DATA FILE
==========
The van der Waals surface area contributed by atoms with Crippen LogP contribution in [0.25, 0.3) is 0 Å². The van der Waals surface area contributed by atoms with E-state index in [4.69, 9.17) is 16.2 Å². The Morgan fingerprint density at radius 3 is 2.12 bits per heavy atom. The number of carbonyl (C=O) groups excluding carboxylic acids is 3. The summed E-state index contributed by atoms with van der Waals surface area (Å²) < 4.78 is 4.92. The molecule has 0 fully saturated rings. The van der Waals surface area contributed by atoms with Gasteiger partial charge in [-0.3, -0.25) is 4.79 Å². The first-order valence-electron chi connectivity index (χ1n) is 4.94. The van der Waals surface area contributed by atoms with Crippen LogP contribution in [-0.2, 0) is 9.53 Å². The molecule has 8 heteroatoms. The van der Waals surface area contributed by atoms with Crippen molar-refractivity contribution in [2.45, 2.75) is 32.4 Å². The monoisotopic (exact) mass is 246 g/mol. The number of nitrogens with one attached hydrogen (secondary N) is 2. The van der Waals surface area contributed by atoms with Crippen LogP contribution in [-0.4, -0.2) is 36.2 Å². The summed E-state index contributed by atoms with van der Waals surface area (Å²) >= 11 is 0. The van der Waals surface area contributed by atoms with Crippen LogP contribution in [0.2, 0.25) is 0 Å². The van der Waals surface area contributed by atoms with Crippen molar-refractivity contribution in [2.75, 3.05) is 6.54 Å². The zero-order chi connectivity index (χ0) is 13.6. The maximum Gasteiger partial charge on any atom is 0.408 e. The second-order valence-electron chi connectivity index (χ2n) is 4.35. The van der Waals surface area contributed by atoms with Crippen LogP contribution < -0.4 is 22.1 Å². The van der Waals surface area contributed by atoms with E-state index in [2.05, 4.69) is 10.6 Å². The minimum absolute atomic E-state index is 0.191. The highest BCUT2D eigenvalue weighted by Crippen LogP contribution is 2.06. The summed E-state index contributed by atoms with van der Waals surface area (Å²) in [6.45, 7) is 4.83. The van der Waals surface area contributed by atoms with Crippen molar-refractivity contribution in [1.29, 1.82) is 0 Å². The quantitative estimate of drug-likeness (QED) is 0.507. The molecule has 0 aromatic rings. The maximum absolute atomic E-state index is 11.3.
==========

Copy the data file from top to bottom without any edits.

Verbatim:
The van der Waals surface area contributed by atoms with Crippen LogP contribution in [0.25, 0.3) is 0 Å². The van der Waals surface area contributed by atoms with E-state index in [4.69, 9.17) is 16.2 Å². The Morgan fingerprint density at radius 3 is 2.12 bits per heavy atom. The number of carbonyl (C=O) groups excluding carboxylic acids is 3. The summed E-state index contributed by atoms with van der Waals surface area (Å²) < 4.78 is 4.92. The molecule has 0 fully saturated rings. The van der Waals surface area contributed by atoms with Gasteiger partial charge in [-0.3, -0.25) is 4.79 Å². The first-order valence-electron chi connectivity index (χ1n) is 4.94. The van der Waals surface area contributed by atoms with Crippen LogP contribution in [-0.2, 0) is 9.53 Å². The molecule has 8 heteroatoms. The van der Waals surface area contributed by atoms with Crippen molar-refractivity contribution in [2.45, 2.75) is 32.4 Å². The monoisotopic (exact) mass is 246 g/mol. The number of nitrogens with one attached hydrogen (secondary N) is 2. The van der Waals surface area contributed by atoms with Crippen LogP contribution in [-0.4, -0.2) is 36.2 Å². The summed E-state index contributed by atoms with van der Waals surface area (Å²) >= 11 is 0. The van der Waals surface area contributed by atoms with Crippen LogP contribution in [0.2, 0.25) is 0 Å². The van der Waals surface area contributed by atoms with Crippen molar-refractivity contribution in [2.75, 3.05) is 6.54 Å². The zero-order chi connectivity index (χ0) is 13.6. The maximum Gasteiger partial charge on any atom is 0.408 e. The second-order valence-electron chi connectivity index (χ2n) is 4.35. The van der Waals surface area contributed by atoms with Crippen LogP contribution < -0.4 is 22.1 Å². The van der Waals surface area contributed by atoms with E-state index in [2.05, 4.69) is 10.6 Å². The minimum absolute atomic E-state index is 0.191. The highest BCUT2D eigenvalue weighted by Crippen LogP contribution is 2.06. The summed E-state index contributed by atoms with van der Waals surface area (Å²) in [6.45, 7) is 4.83. The van der Waals surface area contributed by atoms with Crippen molar-refractivity contribution in [1.29, 1.82) is 0 Å². The quantitative estimate of drug-likeness (QED) is 0.507. The molecule has 0 aromatic rings. The maximum absolute atomic E-state index is 11.3.